Among many geologists of the boomer generation, the Alaska earthquake of March 27, 1964 is a touchstone of our formative years. Black-and-white images of ruin and upheaval from the then-new state of Alaska burst into our consciousness. News reached us of deadly "tidal waves" washing down the West Coast. But beyond rocking us kids toward geological careers, that earthquake was a key event in the 1960s revolution in earth science.
The quake, a magnitude 9.2, was the largest ever recorded in U.S. history. It lasted more than four minutes. The earthquake and the ensuing tsunami killed an estimated 131 people.
Geologist George Plafker of the U.S. Geological Survey was in Seattle the afternoon of the quake, attending a regional meeting of the Geological Society of America. He didn't feel anything, but some colleagues had been up in Seattle's Space Needle and felt the slow rocking typical of great earthquakes at great distances. His agency sent him to the scene immediately, along with fellow USGS geologists Art Grantz and the late Reuben Kachadoorian, and on Easter Sunday they set to work.
These three guys were picked because they knew the territory, not because they were earthquake specialists. The Alaskan Branch of the USGS was headquartered in Menlo Park with the rest of the western regional branch. Being in Seattle gave Plafker a day's lead time in getting there. But the three scientists were what we would call old-school types, skilled in fieldwork and observation and thinking on their feet. They spent a week in Alaska, riding with emergency responders all over the enormous area of damage, then came home and quickly issued USGS Circular 491 while planning a summer field season of intensive work.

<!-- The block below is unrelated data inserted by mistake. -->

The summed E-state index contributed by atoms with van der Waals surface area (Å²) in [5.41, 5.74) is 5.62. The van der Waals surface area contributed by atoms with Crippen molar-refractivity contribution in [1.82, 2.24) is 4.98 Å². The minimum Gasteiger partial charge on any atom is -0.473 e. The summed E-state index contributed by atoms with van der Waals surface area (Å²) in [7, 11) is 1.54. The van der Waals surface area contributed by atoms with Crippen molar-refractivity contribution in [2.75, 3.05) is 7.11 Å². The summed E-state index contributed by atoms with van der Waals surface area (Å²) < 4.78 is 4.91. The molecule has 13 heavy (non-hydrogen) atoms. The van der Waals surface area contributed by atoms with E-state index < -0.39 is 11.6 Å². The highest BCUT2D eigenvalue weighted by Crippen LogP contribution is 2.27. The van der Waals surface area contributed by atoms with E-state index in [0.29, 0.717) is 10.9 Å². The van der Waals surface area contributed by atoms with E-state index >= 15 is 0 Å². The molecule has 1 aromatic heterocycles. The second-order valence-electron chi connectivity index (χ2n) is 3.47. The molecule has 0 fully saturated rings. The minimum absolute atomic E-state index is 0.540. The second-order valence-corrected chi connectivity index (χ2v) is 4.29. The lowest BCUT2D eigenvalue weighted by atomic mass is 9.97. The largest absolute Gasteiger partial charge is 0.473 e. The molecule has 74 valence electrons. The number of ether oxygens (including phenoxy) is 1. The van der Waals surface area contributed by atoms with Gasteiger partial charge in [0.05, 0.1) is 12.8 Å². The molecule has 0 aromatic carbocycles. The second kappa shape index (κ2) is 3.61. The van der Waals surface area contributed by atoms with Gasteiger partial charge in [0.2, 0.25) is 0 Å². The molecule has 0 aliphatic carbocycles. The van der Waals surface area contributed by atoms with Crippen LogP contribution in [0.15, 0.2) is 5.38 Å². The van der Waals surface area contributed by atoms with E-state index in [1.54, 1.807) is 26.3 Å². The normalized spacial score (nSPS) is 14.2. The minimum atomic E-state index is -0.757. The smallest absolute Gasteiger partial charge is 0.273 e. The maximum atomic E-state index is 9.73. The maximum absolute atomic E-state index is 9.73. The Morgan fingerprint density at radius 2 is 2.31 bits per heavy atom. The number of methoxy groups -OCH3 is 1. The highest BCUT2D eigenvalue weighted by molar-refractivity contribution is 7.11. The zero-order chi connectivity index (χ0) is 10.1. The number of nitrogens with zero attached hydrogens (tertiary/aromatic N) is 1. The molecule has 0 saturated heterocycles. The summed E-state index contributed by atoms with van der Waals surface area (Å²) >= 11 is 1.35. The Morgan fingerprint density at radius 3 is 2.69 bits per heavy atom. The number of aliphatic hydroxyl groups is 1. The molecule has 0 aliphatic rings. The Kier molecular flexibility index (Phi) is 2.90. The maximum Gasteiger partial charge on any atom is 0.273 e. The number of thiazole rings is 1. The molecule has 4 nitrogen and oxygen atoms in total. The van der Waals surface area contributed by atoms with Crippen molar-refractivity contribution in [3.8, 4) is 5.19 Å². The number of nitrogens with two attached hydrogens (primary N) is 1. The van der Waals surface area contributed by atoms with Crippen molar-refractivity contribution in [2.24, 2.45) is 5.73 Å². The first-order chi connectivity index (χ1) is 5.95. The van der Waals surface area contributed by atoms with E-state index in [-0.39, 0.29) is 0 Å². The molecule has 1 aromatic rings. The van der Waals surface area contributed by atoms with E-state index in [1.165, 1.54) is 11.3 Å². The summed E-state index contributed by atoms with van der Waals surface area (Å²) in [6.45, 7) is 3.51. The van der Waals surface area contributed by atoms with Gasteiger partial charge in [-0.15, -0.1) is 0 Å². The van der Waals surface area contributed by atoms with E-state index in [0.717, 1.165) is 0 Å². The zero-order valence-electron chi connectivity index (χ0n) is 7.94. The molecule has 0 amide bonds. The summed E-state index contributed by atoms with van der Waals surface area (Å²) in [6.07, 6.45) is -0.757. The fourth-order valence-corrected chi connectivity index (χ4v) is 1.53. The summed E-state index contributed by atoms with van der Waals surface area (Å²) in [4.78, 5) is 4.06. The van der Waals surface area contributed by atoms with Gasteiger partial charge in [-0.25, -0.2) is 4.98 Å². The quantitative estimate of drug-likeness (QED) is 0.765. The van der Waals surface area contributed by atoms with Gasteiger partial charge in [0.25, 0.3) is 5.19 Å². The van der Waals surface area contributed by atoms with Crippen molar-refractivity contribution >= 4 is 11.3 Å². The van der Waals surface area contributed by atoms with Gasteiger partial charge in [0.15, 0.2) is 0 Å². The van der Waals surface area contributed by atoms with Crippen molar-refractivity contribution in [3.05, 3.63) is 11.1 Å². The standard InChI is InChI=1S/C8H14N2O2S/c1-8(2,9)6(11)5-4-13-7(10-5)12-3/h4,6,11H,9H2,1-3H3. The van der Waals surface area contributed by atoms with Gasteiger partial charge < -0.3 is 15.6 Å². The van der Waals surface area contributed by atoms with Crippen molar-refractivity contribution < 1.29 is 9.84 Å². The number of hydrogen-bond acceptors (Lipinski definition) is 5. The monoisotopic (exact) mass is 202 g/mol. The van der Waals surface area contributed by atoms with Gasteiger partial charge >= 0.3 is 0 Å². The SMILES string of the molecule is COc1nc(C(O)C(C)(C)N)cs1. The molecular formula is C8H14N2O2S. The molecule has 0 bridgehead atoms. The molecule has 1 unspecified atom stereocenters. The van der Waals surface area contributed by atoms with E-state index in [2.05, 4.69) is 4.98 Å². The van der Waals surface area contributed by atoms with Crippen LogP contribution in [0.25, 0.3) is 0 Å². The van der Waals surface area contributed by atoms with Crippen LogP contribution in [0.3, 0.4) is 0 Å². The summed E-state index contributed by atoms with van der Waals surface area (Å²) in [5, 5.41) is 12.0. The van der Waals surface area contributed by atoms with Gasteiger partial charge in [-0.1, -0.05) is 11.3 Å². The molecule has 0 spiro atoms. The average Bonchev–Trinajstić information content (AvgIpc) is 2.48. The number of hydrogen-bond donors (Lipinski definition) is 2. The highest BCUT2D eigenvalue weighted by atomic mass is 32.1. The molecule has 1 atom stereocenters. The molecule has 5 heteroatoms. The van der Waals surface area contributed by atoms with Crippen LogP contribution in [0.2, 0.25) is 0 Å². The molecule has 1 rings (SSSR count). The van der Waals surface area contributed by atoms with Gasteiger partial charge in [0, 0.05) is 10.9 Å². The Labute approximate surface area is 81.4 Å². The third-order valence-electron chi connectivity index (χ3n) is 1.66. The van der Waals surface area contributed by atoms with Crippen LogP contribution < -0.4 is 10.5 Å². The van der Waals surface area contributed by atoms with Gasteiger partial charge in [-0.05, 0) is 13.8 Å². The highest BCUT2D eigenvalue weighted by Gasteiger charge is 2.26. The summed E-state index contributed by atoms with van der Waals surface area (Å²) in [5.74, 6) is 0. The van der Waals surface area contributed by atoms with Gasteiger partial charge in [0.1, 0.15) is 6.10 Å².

Circular 491 includes lots of photographs of damage, preliminary maps and eyewitness accounts. In the town of Homer, "Mr. Glen Sewell heard and saw a fracture, 12 to 18 inches wide, coming toward him from the southeast. The fracture passed between his legs, through a building, and continued on into Kachemak Bay." Huge waves threw seafloor boulders 100 feet high onto the shore. The sea itself was damaged, as "vast numbers of red snappers, which normally inhabit waters deeper than 400 feet in Prince William Sound, were found floating on the surface."